WHY THE NICKNAME "FIJI"?
Members of Phi Gamma Delta hold our Greek letters in reverence. Therefore, we limit their display to a select number of places. In accordance with the fraternity's international bylaws, Fiji chapters and members only inscribe their letters in the following seven locations:
On a uniform diamond-shaped member badge
On memorials to deceased brothers
On the Fraternity's official flag
On the Fraternity's official seal
On a chapter house marker
On a brother's official college ring
On a brother's certificate of membership
The fraternity instructs its members to consider the letters sacred and to never display them on an object that can be easily destroyed. Whereas other fraternities often display their letters on clothing or other items, this tradition prevents Fijis from doing so. In place of the actual Greek letters, "Fiji," "Phi Gam," or the English spelling "Phi Gamma Delta" is used in their place.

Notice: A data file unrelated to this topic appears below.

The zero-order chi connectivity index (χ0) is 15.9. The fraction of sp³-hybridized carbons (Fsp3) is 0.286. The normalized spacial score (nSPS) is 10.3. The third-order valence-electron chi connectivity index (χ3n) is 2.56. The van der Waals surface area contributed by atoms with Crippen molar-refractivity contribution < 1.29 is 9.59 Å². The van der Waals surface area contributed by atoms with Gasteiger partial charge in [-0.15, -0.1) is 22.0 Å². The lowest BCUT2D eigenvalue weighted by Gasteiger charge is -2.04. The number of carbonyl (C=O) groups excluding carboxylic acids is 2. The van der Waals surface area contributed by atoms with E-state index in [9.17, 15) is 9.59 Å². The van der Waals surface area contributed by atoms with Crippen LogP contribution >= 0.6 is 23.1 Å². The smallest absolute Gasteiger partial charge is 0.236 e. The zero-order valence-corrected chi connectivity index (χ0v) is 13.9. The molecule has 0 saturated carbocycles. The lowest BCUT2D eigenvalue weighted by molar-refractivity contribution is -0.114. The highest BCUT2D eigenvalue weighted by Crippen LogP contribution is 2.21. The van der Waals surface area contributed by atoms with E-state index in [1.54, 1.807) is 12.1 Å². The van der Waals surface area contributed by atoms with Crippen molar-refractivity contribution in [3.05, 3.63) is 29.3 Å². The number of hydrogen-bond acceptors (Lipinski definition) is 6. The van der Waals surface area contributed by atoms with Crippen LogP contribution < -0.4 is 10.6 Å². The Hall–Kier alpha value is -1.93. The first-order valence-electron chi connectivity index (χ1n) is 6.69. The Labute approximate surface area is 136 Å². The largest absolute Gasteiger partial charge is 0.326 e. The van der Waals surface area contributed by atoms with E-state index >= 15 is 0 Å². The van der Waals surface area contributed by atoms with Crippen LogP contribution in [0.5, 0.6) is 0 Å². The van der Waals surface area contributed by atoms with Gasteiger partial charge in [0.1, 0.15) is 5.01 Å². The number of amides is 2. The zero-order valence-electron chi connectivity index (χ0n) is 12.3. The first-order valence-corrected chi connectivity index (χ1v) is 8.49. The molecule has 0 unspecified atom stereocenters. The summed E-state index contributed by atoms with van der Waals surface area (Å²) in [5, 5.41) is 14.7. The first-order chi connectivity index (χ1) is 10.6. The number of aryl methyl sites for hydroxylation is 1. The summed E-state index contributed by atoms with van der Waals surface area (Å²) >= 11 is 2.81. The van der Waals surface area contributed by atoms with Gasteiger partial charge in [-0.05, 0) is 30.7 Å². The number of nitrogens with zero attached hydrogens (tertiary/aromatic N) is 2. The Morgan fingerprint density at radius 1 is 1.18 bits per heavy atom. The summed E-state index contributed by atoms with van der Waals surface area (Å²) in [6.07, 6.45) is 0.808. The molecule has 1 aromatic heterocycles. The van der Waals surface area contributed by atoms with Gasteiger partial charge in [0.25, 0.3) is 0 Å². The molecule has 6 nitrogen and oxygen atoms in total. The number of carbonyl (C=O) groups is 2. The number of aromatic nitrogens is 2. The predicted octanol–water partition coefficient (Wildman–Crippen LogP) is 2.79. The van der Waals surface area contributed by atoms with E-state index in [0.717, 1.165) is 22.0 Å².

The Fiji nickname started at New York University as a suggested name for the Fraternity magazine (Fee Gee). It was officially adopted by the national fraternity at the 1894 convention in the belief that the term would be distinctive and appeal to the imagination. Prior to its formal appropriation by the organization at large, nicknames for members of the fraternity varied greatly; ranging from "Phi Gamm" and "Delta" by brothers across the nation, "Fee Gee" in New York, and "Gammas" in the South. As of now though, "Fiji" and "Phi Gam" are considered by the fraternity to be the only appropriate nicknames for Phi Gamma Delta members on the international scale, though local nicknames related to a chapter's Greek name or other colloquialisms do exist.
Certificate of Membership
Official Flag of the Fraternity
Official Seal of the Fraternity
Chi Alpha Chapter
Memorial of James Elliott Jr.
Greek Letters engraved into Clemson Class Ring